Lupus benefit concert showcases student music

Monday, April 18, 2016 - 8:48pm

Two student groups organized a free outdoor concert featuring student performers Monday in the Diag. Stamp Nation — a group focused on cultivating a community of artists on campus — partnered with PILOT — which aims to build leadership and community on campus — to raise awareness for lupus and to showcase students’ musical talents.

Stamp Nation has organized a concert on the Diag at least once a year since its founding in 2013, but this was the first concert organized in collaboration with another student group to raise awareness about a disease.

Lupus is a chronic autoimmune disease in which a person’s immune system attacks his or her own tissues and organs. Common symptoms of Lupus include chronic fatigue, fever, joint pain and butterfly-shaped rash on the face that covers the cheeks and the bridge of the nose. It is estimated that at least 1.5 million Americans suffer from lupus, and there are more than 16,000 new cases every year.

Women of color are especially susceptible to lupus, as they are approximatley two to three times more likely to develop lupus than Caucasian women. Stamp Nation co-president Devika Reddy, a Music, Theatre & Dance sophomore, said since Stamp Nation membership is highly multicultural, pointing to the importance of raising awareness for lupus. 

“Lupus primarily affects minority women,” Reddy said. “And considering our group is very (ethnically) diverse … we thought it would be relevant.”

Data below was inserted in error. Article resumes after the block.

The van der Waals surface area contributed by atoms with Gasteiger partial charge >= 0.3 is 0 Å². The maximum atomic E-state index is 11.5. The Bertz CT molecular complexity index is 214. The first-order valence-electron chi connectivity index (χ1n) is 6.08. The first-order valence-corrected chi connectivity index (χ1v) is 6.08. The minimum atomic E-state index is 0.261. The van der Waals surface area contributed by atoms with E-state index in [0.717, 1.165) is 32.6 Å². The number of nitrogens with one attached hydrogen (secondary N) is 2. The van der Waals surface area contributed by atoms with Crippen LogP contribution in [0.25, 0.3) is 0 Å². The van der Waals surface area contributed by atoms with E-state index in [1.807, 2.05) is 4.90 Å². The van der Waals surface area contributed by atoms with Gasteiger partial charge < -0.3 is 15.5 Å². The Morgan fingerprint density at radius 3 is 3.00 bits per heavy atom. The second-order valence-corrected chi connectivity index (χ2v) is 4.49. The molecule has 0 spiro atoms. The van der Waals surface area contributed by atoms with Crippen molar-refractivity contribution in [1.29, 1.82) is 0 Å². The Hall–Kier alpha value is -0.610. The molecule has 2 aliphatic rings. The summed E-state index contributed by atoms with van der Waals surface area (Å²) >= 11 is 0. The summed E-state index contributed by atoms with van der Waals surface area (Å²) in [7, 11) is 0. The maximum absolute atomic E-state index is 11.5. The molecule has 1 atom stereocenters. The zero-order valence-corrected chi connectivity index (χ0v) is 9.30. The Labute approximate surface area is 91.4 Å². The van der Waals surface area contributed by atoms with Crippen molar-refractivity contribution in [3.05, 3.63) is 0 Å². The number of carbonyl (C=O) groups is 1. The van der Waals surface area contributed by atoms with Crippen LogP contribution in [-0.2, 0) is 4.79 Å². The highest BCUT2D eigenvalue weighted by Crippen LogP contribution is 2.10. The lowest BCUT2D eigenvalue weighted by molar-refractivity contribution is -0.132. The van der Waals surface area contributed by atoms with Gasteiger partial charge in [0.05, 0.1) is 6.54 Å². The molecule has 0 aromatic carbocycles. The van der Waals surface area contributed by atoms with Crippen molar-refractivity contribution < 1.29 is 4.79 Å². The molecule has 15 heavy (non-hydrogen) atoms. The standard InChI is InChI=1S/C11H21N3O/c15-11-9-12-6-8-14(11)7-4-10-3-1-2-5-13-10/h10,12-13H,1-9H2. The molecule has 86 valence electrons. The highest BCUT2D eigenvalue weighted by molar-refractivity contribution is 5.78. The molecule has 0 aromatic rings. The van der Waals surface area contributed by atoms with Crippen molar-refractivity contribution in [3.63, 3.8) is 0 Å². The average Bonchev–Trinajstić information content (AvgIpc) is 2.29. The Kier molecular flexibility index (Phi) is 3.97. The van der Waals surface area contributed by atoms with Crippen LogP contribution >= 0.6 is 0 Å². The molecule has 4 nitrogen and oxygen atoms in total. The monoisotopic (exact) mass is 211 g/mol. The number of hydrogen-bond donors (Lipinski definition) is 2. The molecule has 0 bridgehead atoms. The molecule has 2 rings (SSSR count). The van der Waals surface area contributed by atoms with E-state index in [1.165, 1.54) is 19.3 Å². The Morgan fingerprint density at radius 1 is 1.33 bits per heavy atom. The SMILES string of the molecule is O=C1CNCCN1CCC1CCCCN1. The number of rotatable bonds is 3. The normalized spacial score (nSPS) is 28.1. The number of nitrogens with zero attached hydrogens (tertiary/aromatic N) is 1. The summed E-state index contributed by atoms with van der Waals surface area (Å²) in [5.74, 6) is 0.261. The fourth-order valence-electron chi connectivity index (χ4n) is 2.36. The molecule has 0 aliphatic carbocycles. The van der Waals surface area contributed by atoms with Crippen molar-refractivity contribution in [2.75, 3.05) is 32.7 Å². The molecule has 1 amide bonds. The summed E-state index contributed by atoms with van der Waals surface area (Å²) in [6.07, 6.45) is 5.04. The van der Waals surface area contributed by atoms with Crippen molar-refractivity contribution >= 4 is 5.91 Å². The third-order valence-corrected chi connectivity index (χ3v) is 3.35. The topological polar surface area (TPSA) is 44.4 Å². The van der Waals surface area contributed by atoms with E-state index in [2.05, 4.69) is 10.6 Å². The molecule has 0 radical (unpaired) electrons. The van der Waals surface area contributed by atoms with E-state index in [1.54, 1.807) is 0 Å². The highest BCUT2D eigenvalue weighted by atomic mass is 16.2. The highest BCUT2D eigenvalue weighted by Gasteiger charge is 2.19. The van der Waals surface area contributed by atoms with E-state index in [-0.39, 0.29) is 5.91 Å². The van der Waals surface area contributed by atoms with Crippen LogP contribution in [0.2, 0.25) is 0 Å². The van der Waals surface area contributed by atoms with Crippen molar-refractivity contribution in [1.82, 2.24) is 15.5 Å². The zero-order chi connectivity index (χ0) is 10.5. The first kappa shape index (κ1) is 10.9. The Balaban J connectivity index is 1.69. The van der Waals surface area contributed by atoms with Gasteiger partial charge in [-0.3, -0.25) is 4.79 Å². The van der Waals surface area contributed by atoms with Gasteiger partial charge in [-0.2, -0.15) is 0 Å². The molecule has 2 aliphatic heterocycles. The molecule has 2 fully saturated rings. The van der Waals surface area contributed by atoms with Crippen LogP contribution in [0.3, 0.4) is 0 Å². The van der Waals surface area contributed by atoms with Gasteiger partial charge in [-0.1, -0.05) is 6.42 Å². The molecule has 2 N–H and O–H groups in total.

PILOT member Greg de Leon, an engineering junior, said the group was initially motivated to advocate for the issue because one of the group's members has a family member who suffers from the disease.

“That opened up the floor to other PILOT members who also knew someone with lupus,” de Leon said. “So then we decided to do something to raise awareness.”

The two organizations sold raffle tickets throughout the event, from which the proceedings will go towards the Lupus Foundation of America.

The concert showcased a variety of genres from six bands and performers — Gravity Club, Fallow Land, DeNero Montez, 2faced, Zephure, and Aash Mehta — ranging from indie to electronic dance music.  

Gravity Club violinist Avery Bruni, an engineering and Music, Theatre & Dance senior, in an interview prior to the concert said he is looking forward to seeing and listening to the other performers.

“It would be a fun exhibition of all the different artists and student musicians,” Bruni said.

The two members of 2faced, LSA senior Andrea Holther-Cruz and engineering senior Prabhu Ragunathan, said they wanted to play for the concert because the concert aimed to promote an important issue and provided both Holther-Cruz and Ragunathan a final opportunity to showcase their music on campus as graduating seniors.

“I don’t want to regret not playing for a big show,” Ragunathan said. “(Today is) also the last day of college for us.”

Social Work graduate student Rachel Ray said she was unaware of the concert prior to Monday night, but she decided to stop by after her class to enjoy the weather and the music.

“I was walking back from class … and the Diag is on the way home,” Ray said. “It’s a beautiful weather, and it seems like everyone is enjoying the outdoors.”